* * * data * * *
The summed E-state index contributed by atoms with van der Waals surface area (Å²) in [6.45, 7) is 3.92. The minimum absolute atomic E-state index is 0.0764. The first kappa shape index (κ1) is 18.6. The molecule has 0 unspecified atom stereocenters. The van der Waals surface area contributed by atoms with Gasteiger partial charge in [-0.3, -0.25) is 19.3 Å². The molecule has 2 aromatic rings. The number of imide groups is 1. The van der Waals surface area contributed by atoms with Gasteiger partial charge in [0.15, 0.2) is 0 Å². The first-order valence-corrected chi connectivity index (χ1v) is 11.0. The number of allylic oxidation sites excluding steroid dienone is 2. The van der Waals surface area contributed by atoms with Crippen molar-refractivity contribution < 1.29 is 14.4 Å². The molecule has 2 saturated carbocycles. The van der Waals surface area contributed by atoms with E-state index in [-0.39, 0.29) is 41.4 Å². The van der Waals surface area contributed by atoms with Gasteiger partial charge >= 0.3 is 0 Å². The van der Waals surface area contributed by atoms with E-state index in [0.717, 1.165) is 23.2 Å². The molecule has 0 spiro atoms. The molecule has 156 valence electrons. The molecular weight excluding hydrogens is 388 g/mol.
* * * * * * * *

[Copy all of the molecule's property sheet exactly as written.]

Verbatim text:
The summed E-state index contributed by atoms with van der Waals surface area (Å²) in [6.45, 7) is 3.92. The minimum absolute atomic E-state index is 0.0764. The first kappa shape index (κ1) is 18.6. The molecule has 0 unspecified atom stereocenters. The van der Waals surface area contributed by atoms with Gasteiger partial charge in [-0.3, -0.25) is 19.3 Å². The molecule has 2 aromatic rings. The number of imide groups is 1. The van der Waals surface area contributed by atoms with Gasteiger partial charge in [0.15, 0.2) is 0 Å². The first-order valence-corrected chi connectivity index (χ1v) is 11.0. The number of allylic oxidation sites excluding steroid dienone is 2. The van der Waals surface area contributed by atoms with Crippen molar-refractivity contribution < 1.29 is 14.4 Å². The molecule has 2 saturated carbocycles. The van der Waals surface area contributed by atoms with E-state index in [-0.39, 0.29) is 41.4 Å². The van der Waals surface area contributed by atoms with Gasteiger partial charge >= 0.3 is 0 Å². The van der Waals surface area contributed by atoms with E-state index in [0.717, 1.165) is 23.2 Å². The molecule has 0 spiro atoms. The molecule has 156 valence electrons. The molecular weight excluding hydrogens is 388 g/mol.